Similarly, Deaf people may not be able to hear what’s being said in your video or audio, and for them, text transcription of the same will be helpful, as they can read.

    So, what about people who are both deaf and blind? Researchers are working on braille systems that will make it easy for such people to “read” through their tablets or other touch-screen devices.

    Cognition & Learning Difficulties

    Some people have learning difficulties and may not be able to read as fast as the average user. 

    This is why you need to use simple language and concise content to allow your audience to understand your website’s information. Having audio content will also help as they can play it at slower speeds to understand what is being said.

    Emotional, Behavioral Disabilities, or a Temporary Anxiety

    Even people with no significant disabilities may face emotional pangs and anxieties and may not be able to comprehend just the text entirely.

    Adding other media forms can calm them down and possibly even know what you’re trying to say. For example, visual elements may be more appealing as people suffering from anxiety may not have the patience to read through big text blocks.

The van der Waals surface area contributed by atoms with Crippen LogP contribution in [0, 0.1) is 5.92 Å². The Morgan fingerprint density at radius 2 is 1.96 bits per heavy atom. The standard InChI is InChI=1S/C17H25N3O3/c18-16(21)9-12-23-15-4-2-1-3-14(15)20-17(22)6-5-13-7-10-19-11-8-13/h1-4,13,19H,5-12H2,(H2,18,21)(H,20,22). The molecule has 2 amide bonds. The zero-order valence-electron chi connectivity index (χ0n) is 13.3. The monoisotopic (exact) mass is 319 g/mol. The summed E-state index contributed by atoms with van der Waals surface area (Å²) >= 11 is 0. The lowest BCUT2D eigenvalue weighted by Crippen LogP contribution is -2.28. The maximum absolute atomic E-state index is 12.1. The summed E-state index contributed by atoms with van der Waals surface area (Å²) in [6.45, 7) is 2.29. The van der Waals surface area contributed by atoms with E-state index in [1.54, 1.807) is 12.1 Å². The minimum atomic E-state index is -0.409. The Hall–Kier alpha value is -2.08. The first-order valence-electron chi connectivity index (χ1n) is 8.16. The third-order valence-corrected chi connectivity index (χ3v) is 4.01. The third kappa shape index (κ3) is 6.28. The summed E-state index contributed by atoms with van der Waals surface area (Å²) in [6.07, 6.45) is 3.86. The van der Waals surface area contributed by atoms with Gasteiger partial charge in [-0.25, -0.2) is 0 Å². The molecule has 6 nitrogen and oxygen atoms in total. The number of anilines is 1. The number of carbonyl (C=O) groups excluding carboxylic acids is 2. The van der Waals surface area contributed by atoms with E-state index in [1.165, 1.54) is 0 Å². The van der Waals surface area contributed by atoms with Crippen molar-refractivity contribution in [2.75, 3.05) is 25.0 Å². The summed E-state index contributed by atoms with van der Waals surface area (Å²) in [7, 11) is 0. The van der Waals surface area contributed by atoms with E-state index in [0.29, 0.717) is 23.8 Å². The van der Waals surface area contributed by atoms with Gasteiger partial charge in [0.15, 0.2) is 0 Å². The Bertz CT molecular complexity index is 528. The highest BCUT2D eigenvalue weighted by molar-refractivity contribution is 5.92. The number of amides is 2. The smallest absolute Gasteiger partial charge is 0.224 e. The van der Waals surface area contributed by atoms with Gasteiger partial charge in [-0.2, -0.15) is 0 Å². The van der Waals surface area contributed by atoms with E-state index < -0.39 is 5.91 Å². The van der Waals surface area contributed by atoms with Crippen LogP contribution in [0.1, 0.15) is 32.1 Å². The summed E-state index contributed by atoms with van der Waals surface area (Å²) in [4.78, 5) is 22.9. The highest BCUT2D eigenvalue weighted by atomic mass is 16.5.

Permanent or Temporary Injuries & Diseases

    People may be suffering from permanent or temporary injuries and diseases that can hinder them from reading and understanding your website’s content. So, alternate media and simple expressions can help them to understand better.

    For example, allowing people to listen to the content may reduce their need to handle a mouse or a keyboard.

     As you can see, the idea of web accessibility is to make your website accessible to all people, so you don’t discriminate against anyone based on their physical or mental disabilities. It is a genuinely equalizing concept which when implemented well, can reap rich returns for your business.

    Parts of Your Website that are Important for Accessibility

    Now that you understand the need to make your website highly accessible, let’s look at some elements you must include to achieve it.

    Add Alt Text to All Images